But MacDonald began having doubts about the checkpoint because of the high number of migrants being injured or killed as they dart across the freeway while trying to work their way around the checkpoint.
“One of the things that brought this to our attention was the frequent deaths and the accidents that occur as (drivers) dodge those incidents,” MacDonald said.
According to the California Highway Patrol, so far this year five collisions in the checkpoint area have claimed the lives of five pedestrians and injured a sixth. In 1989, the CHP reported that 16 accidents in the area killed 13 pedestrians and hurt three others. Most victims are believed to be migrants.
While MacDonald is awaiting a recommendation from his advisory group, there is clearly some sentiment among members that the new checkpoint might only compound the migrant problem.
George Lopez of Oceanside, a group member and executive director of a North County job training organization for low-income people, said when he talks to people about the checkpoint, “in general, 95% of the time, I get the comment back, ‘What good does it do in North County?’ ”
He believes the checkpoint accomplishes little except to bottle up undocumented migrants in North County. “I’d be comfortable sitting up here in North County if I didn’t have to cross that checkpoint,” Lopez said.
Lewis hopes that meeting with Packard and showing the congressman where Carlsbad’s migrants sleep in canyon camps and wait for work during the day will change federal thinking about the checkpoint.
After the meeting, Lewis intends to openly seek support from other elected leaders in North County to oppose the checkpoint. He wants “simply to bombard our federal representatives how we feel about it,” Lewis said.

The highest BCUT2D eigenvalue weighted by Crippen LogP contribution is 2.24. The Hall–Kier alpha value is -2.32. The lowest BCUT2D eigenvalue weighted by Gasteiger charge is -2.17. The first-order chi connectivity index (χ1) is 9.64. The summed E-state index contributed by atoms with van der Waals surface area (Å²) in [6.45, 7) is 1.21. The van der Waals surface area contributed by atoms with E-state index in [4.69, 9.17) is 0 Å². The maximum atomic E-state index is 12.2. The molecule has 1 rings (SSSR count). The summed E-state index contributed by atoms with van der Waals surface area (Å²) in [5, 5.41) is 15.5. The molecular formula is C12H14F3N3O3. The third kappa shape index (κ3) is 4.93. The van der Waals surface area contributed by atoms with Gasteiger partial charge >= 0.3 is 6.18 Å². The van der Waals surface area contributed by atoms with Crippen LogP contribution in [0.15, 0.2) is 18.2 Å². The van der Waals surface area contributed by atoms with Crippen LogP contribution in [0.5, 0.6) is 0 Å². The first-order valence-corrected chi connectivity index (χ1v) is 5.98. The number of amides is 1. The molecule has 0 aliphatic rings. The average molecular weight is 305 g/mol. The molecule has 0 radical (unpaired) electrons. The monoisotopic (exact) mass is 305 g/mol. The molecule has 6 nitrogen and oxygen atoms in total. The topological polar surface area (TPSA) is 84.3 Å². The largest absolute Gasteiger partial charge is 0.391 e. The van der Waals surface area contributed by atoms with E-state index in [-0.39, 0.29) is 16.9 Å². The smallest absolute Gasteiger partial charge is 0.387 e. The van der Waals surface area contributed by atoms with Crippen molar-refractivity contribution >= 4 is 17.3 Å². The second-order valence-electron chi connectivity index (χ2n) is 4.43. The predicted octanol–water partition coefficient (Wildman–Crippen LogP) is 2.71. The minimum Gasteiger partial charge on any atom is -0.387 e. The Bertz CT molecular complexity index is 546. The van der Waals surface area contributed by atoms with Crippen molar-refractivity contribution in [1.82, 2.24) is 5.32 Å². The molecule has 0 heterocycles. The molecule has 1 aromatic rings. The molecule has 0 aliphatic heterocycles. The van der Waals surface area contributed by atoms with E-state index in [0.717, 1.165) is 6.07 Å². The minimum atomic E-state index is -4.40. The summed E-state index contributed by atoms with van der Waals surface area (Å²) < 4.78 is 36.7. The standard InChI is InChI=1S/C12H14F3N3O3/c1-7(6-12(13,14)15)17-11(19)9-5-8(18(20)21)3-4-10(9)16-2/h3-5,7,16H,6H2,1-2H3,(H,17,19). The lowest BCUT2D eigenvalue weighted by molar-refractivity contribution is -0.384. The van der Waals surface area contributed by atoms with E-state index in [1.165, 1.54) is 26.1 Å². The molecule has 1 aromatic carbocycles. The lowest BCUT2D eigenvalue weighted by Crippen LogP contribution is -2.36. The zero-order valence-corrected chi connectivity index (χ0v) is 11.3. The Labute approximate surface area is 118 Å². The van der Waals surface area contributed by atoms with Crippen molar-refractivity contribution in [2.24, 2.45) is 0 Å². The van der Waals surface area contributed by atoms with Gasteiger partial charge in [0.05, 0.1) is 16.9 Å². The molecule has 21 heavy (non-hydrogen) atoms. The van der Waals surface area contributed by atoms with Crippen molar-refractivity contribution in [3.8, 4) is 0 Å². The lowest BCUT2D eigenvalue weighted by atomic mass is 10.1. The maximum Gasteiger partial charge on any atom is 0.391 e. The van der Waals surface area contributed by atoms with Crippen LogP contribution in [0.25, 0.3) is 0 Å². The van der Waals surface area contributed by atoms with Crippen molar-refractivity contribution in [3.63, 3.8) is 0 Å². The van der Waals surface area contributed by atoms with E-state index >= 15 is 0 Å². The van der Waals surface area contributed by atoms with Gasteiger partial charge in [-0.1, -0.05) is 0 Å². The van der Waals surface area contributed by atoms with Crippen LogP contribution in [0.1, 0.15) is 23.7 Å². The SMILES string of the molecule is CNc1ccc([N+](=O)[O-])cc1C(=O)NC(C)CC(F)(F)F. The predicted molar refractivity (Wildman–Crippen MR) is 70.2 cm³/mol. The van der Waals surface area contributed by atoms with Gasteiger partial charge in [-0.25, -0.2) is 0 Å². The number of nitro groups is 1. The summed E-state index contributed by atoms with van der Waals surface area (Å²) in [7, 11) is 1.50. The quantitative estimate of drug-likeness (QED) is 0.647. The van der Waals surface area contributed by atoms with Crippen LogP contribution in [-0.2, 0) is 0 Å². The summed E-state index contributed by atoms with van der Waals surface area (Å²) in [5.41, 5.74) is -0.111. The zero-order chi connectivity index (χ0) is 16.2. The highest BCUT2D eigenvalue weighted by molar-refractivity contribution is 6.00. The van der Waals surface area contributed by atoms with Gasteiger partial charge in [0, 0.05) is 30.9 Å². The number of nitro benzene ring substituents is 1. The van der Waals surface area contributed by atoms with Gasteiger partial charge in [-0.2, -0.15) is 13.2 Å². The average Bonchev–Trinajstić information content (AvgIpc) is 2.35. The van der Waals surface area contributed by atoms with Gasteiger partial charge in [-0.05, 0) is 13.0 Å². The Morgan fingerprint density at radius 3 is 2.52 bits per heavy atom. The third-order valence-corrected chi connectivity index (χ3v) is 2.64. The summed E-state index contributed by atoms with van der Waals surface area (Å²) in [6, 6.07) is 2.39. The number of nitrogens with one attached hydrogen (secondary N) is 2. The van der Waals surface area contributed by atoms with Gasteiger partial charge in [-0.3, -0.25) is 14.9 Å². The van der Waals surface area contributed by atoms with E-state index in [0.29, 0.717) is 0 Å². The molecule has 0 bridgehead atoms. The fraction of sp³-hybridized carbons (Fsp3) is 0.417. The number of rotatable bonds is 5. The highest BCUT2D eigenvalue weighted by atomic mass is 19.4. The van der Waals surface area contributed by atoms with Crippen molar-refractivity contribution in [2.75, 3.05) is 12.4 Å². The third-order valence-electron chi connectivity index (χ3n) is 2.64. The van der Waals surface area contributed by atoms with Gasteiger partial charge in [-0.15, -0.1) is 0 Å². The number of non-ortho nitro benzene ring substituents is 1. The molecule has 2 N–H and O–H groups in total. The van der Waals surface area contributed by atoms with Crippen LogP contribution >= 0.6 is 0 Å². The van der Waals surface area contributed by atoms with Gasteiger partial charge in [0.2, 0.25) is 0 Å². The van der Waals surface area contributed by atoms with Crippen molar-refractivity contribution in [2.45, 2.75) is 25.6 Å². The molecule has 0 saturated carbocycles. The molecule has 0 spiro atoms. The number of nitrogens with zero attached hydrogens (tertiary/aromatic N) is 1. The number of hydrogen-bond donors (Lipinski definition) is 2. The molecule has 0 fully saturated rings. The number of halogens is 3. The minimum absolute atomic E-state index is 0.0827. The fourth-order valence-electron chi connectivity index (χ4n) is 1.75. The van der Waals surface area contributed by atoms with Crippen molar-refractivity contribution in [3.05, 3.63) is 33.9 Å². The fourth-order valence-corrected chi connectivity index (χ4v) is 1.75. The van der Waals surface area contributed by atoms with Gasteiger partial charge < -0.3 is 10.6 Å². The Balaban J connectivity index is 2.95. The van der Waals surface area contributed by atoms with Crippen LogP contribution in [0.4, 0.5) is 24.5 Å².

Lewis may have his work cut out.
Besides having modest influence over the federal budget, Lewis will have a difficult time convincing Packard and Border Patrol officials to abandon the new checkpoint.
Packard said he’s willing to discuss the checkpoint with Lewis, but he considers the facility a critical second line of defense to keep immigrants from passing through San Diego County for other destinations.
“It is important we prevent them from escaping into the rest of the country and lose track of them, so I think (the checkpoint) has to be done,” Packard said.
He agrees with Lewis that the federal government must do more at the international border to stop the flow of migrants, but even so, he insists that the North County checkpoint remain. “I don’t believe opening up the checkpoint is an acceptable solution,” Packard said.
Nor does the Border Patrol yield on the issue, and Ted Swofford, a supervisory agent, pointed to the number of illegal immigrants caught at the existing checkpoint.
From Jan. 1 to May 23, agents detained 29,465 undocumented aliens at the San Onofre facility. Agents also seized 100 vehicles a month and “an awful lot of narcotics,” Swofford said.
He disputes Lewis’ assertion that the checkpoint forces many migrants to stay in North County. “Considering the volume of people we’re catching, I get the feeling the people in Carlsbad and Encinitas would be there whether there’s a checkpoint or not,” Swofford said.
Although there is clearly the beginning of a political dispute over the checkpoint, so far, not everybody is prepared to become partisan.
Mayor Pam Slater of Encinitas, where the City Council has declared a state of emergency because of its migrant problems, said “it would be foolish and irresponsible not to improve” the North County checkpoint.
But she emphasized that the new checkpoint “could exacerbate our problem” unless tough measures also are undertaken at the U.S.-Mexico border.
While Lewis is strident on the issue, some North County politicians hardly think about it. A spokesman for Oceanside Mayor Larry Bagley said, “the mayor just doesn’t have an opinion one way or another on it.”